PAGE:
The different types of floss and tips for flossing make it possible to keep the tight spaces between teeth free of food particles and plaque. That goes a long way when it comes to fighting tooth decay. Dental floss is used to remove the plaque, food particles and bacteria that become lodged between teeth after meals. While some of this debris will be eventually washed away by saliva, the rest can be lodged between teeth.
Keeping the spaces between teeth keeps gum disease and tooth decay away. Those who fail to floss daily remain vulnerable to common oral diseases even if they brush their teeth twice a day. The bristles of a toothbrush simply cannot reach the tight spaces between teeth. Fortunately, there are different types of floss and tips for flossing that make it possible to keep these areas clean.
What dental floss is made from
Dental floss has been used as far back as the 1800s. It was often made out of silk back then, but modern floss is typically made from plastics that are liquefied and stretched into thin strands. These plastic floss materials are much stronger than silk or other textiles. Other materials like flavoring and wax are often added to make flossing a more pleasant affair.
Different types of floss and tips for flossing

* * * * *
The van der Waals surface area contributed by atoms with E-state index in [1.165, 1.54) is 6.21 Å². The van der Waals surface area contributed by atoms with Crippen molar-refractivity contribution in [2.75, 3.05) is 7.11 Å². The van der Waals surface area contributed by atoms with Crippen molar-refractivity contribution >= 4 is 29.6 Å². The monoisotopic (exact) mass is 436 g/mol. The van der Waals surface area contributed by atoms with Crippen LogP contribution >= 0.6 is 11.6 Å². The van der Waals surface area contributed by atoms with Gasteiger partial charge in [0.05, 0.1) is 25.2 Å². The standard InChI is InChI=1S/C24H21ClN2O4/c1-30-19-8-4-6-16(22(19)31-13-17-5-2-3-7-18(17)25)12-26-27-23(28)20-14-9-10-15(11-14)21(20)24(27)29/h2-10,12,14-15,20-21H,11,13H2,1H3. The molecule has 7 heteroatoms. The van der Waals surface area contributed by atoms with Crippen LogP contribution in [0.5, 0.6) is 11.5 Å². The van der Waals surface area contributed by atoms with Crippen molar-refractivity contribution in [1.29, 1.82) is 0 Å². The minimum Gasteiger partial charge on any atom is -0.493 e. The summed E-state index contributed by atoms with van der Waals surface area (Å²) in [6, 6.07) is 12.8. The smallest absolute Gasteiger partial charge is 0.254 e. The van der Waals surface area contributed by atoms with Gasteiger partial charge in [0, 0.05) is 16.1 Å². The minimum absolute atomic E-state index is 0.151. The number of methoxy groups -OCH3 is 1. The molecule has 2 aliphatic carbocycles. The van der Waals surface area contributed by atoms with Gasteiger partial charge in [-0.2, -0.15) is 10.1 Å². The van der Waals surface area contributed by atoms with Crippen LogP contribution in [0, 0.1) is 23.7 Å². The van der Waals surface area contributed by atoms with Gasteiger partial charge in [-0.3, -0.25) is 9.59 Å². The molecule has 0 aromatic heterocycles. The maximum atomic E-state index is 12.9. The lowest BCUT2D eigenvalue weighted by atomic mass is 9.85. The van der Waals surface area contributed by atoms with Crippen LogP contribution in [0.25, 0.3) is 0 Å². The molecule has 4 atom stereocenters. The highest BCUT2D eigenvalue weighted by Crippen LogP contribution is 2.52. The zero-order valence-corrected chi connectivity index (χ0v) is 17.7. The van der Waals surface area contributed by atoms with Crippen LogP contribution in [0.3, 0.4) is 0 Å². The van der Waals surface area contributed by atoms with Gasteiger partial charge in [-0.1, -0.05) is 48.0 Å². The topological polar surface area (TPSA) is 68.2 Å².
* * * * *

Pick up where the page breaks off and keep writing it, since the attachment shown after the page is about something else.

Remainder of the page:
1. Standard floss
This is the common type of floss that comes to mind when the topic comes up. However, there is lots of variety. Some are waxed or flavored with mint to increase their appeal. While it is normal to be fixated on the type of floss one decides to use, what really matters is the flossing technique used.
There is a noteworthy difference when it comes to waxed or un-waxed floss, though. The former slides through tight spaces much easier.
2. Floss picks
Floss picks are arguably the most convenient way to floss. The handle holds the floss for the person, so only one hand is required to floss. Having the floss held in place by the handle also makes it easier to floss the back of the mouth.
However, floss picks are not as effective as regular floss. It does not fully form a "C" enclosing the tooth, so it does not scape its surfaces as effectively.
3. Oral irrigators
Also known as dental water jets, oral irrigators are flossing tools that use a high-pressure stream of water to remove food particles and plaque between teeth. It also helps to improve the health of the user's gums. Oral irrigators are easy devices to use as well. The user simply puts it in their mouth, and the device does the rest. It is best to close the lips once the machine is inserted to prevent water from splashing out while it cleans.
Contact one of our dentists to learn more about the different types of floss and learn flossing tips.
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For more information or to schedule an appointment with Dr. Guy F. Roberts, DDS, PLLC, request an appointment in our Seattle dental office here: http://www.guyrobertsdds.com. Or call us at (206) 324-9877.
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